Conference Outcomes

WRC 2023 Conference
The 2023 World Radiocommunications Conference held in Dubai in late 2023 concluded with important new agreements regarding fifth-generation wireless communications frequencies and low earth orbit satellites.

The World Radiocommunications Conference concluded on 15th December 2023. What decisions did the meeting take which may impact military users of the radio spectrum?

Organised by the International Telecommunications Union (ITU), the 2023 World Radiocommunications Conference (WRC) took place in Dubai, United Arab Emirates. The ITU, headquartered in Geneva, western Switzerland, is the United Nations body managing the radio segment of the electromagnetic spectrum. The WRC meets every three-to-four years. In the ITU’s own words, the conference reviews and, if necessary, revises the Radio Regulations which govern how nations access and use the radio spectrum. The regulations cover all uses and users of the spectrum across a waveband of nine kilohertz to 300 gigahertz/GHz.

The WRC is guided by an agenda set by the ITU Council. “WRC deliberations are based on proposals submitted by the ITU member states,” the union told Armada via a written statement. The council comprises 48 of the ITU’s 193 member states and governs the union. During the conference the WRC “considers … proposals and (negotiates) toward reaching agreements on whether and how to modify the Radio Regulations to achieve the objectives established for each item on its agenda.” Any modifications to the regulations must be approved by the conference’s Plenary Session in the First and Second Readings. Assuming approval, these modifications are then included in the conference’s Final Acts.

A regular outcome of the WRC is the allocation of new wavebands, or alterations of existing ones, to ensure the radio spectrum can be shared fairly and safely by all those who need it: “One of the basic objectives of any world radio communication conference is to protect the existing services when making allocations to new applications,” said the ITU. A key aspect of this objective is to ensure that new services depending on the spectrum, and existing users, suffer no interference.

To minimise and eliminate interference the ITU embarks on a three-year study before each WRC “during which all scenarios of possible interference between new services and incumbent ones are analysed and technical and regulatory measures to protect the existing applications are developed.” Protective measures are then discussed and approved at the WRC by the ITU delegations as discussed above.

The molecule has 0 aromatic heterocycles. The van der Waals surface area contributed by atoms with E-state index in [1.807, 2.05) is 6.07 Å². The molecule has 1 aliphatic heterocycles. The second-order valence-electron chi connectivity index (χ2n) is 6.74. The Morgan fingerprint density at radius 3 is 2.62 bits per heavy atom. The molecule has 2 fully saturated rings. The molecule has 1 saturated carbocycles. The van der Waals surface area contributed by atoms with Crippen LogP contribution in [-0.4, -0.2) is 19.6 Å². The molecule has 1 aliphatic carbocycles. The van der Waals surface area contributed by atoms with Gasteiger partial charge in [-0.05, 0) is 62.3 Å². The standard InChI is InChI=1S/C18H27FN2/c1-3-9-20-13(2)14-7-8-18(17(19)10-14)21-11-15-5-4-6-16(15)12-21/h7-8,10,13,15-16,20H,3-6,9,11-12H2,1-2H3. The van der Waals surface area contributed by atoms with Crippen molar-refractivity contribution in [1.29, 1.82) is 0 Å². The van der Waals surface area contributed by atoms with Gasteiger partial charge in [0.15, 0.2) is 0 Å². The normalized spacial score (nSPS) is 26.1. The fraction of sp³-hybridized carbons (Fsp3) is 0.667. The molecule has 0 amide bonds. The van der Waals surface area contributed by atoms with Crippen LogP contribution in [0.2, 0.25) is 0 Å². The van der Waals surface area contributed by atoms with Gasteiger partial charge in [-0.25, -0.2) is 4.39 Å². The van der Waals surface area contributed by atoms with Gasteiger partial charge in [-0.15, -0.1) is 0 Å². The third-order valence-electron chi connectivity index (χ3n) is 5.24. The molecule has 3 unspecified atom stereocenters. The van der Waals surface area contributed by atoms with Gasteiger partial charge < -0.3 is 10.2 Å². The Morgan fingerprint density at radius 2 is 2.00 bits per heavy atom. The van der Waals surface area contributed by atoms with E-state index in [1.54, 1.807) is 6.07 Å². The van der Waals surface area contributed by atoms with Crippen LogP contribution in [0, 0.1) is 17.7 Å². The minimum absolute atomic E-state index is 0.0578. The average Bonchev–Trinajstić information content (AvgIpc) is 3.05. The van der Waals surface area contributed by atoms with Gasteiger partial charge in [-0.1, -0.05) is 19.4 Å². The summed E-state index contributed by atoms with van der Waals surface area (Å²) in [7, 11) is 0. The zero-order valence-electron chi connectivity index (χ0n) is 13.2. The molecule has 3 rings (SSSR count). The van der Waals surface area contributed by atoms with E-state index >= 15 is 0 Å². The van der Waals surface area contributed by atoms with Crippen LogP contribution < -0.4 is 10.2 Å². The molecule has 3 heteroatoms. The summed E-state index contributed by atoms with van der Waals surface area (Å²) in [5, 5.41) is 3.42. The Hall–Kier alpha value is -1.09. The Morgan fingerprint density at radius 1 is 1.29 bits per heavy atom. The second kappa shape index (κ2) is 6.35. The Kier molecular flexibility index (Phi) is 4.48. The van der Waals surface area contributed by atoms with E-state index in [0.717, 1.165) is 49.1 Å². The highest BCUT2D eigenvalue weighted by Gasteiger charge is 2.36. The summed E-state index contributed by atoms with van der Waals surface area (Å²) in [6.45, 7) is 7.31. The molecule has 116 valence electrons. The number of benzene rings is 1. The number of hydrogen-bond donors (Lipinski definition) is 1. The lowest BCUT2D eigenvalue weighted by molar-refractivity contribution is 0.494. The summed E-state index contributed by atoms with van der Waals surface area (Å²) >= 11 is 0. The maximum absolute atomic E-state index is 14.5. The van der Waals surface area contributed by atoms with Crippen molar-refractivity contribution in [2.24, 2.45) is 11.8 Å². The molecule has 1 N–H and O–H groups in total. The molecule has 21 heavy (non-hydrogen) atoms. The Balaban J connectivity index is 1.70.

Next Generations

One area of global concern is the increased uptake of wireless communications. A report by 5G Americas said that global fifth-generation (5G) wireless connections were forecast to reach 1.9 billion by late 2023. These connections will increase to 5.9 billion by the end of 2027. 5G Americas is a US-based advocacy organisation focusing on fifth-generation wireless communications. Thales notes that 5G networks could offer data speeds of ten gigabits-per-second, up to 100 times faster than current 4G protocols.

The number of connections and data speeds heralded by 5G will tax the spectrum and are resulting in demands for frequencies and bandwidth. Some of the frequencies allocated to 5G are in the same neighbourhood as the S-band (2.3GHz to 2.5GHz/2.7GHz to 3.7GHz) waveband. Nonetheless, the ITU said the 2.5GHz to 2.690GHz 5G waveband “does not overlap” with the 2.3GHz to 2.5GHz S-band segment.

One emerging technology which the 2023 conference adopted regulations for is the deployment of high-altitude cellular base stations to equip Low Earth Orbit (LEO) satellites. Placing a 5G base station on a LEO spacecraft could help provide 5G coverage over areas where none is currently available: “The identification for high altitude platform stations used as (5G cellular base stations) in the two gigahertz range” was made by the 2023 conference the ITU’s statement continued. This two gigahertz range includes several sub-bands, notably 1.710GHz to 1.980GHz, 2.010GHz to 2.025GHz and 2.110GHz to 2.170GHz. There is a frequency offset of 130 megahertz between the 2.170GHz 5G sub-band and the lowest S-band radar frequency “which is sufficient for ensuring compatibility.”

SATCOM

Satellite Communications (SATCOM) was another area which fell under the WRC’s scrutiny. A new waveband of 117.975MHz to 137MHz was allocated by the conference. These frequencies provide SATCOM complementary to aeronautical Very High Frequency (VHF; three megahertz to 30MHz) links. Bands of 17.7GHz to 18.6GHz, 18.8GHz to 19.3GHz, 19.7GHz to 20.2 GHz, 27.5GHz to 29.1GHz and 29.5GHz to 30GHz have been allocated for SATCOM stations “in motion onboard ships or planes.”

Plans are already afoot for the next WRC which takes place in 2027 although the venue is yet to be confirmed. Expect further discussion and debate regarding radio spectrum allocation. The imperative to balance the needs of global civilian, commercial, military and scientific users will make the next congress similarly busy.

by Dr. Thomas Withington